6 6 WHITE PAPER: APPLICATION RELEASE AUTOMATION WITH ZERO TOUCH DEPLOYMENT ca.com Figure 2. Consumption of XML Manifest in CA Release Automation. The Complexities of Deployment Automation However, automating the deployment of large-scale data center applications is not a simple task to achieve, especially if we set out to provide a real and complete answer to the deployment needs of agile organizations. Whether it is comprised of a collection of deployment scripts or managed by a specialized application release automation platform, the automatic deployment system has to cope with numerous complexities on multiple levels. One complexity arises from the different types of deployment events agile organizations produce. That means that different automatic deployment processes have to be created and maintained to handle deployment events ranging from a full installation of the application to a minor update or even a single configuration file update. An automatic deployment system must be able to simplify application deployment tasks and mitigate risks, turning complex, manual operations into reliable, repeatable and error-free processes. This accelerates the time-to-release of individual releases and enables the simultaneous deployment of multiple applications. Moreover, each of these deployment events can involve more than one application tier. A minor deployment event, such as a bug fix, can involve changing a parameter value in the configuration file of a middleware server as well as applying a patch to a library file in an application server. A major deployment event, such as installing an application from scratch, usually involves simultaneously deploying the application to a database server, application server and/or a Web server.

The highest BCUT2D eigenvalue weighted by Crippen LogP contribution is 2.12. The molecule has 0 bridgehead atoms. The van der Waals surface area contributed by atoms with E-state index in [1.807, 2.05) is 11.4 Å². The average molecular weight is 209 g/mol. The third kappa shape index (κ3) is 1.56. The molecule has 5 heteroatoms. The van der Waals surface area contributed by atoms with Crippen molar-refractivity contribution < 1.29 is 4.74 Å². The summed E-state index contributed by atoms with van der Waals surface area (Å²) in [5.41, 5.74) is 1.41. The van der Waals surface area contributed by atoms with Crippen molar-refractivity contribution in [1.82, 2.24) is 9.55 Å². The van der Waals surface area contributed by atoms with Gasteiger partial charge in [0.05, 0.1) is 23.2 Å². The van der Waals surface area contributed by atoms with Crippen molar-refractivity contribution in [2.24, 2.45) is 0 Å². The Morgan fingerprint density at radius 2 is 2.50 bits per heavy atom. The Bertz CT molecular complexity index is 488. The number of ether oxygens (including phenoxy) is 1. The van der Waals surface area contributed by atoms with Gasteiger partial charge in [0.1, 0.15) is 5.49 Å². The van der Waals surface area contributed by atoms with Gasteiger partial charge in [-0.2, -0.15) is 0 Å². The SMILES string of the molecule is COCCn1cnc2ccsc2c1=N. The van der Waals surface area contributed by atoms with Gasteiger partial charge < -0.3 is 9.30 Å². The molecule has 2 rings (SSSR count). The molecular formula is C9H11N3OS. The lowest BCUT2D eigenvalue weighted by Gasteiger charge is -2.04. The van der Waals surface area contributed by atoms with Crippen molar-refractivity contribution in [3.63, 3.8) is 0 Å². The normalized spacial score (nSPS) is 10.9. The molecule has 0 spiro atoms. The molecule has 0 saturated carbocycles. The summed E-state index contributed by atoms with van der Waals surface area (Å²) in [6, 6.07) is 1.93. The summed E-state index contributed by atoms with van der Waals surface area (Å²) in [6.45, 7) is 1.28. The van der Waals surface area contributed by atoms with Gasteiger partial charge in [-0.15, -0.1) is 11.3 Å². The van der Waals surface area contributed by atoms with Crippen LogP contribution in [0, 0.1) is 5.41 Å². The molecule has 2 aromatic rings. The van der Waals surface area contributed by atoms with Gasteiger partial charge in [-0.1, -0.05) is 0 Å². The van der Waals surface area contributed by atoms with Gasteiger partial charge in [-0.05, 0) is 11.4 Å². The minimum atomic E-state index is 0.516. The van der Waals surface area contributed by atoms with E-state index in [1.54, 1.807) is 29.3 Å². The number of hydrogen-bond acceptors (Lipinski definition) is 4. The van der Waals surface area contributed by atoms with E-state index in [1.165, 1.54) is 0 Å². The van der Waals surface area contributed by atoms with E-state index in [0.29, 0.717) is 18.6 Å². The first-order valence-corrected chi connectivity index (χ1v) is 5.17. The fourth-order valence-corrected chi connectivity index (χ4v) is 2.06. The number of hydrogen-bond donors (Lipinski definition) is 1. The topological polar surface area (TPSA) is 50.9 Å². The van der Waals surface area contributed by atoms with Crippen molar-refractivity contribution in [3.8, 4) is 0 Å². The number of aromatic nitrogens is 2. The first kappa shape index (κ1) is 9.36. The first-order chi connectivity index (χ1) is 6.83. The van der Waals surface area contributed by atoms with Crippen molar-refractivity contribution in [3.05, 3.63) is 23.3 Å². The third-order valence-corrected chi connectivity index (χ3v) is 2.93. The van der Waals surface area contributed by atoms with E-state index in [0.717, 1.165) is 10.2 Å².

7 7 WHITE PAPER: APPLICATION RELEASE AUTOMATION WITH ZERO TOUCH DEPLOYMENT ca.com The implications of this on any automatic deployment process are that it must be comprised of separate deployment flows, one for each application component or tier. Therefore, to enable the deployment of multi-tier applications, any automation deployment system must be able to capture the tier-based architecture of the deployed applications. A script-based system would map a separate deployment script to each tier. A dedicated automatic release platform can employ a graphical approach to enable the user to visually represent and create the different tier-dedicated flows of the deployed application. Co-dependent relations between tier-specific deployment flows represent another complicating factor that the automatic deployment process has to be able to contain. Deployment flows are said to be co-dependent when one flow can start execution only after another flow has run its course; for example, the website deployment flow cannot start before the database deployment flow is completed. An automatic deployment mechanism is expected to be able to coordinate the execution order of co-dependent tier-specific deployment flows. A script-based system can use a build management tool to coordinate between the execution of the different tier deployment scripts. An automated release platform can enable the user to specify the co-dependent relations by drawing connectors between nodes representing the different tier-dedicated flows. Figure 3. Multi-Tier Dependency During Application Deployment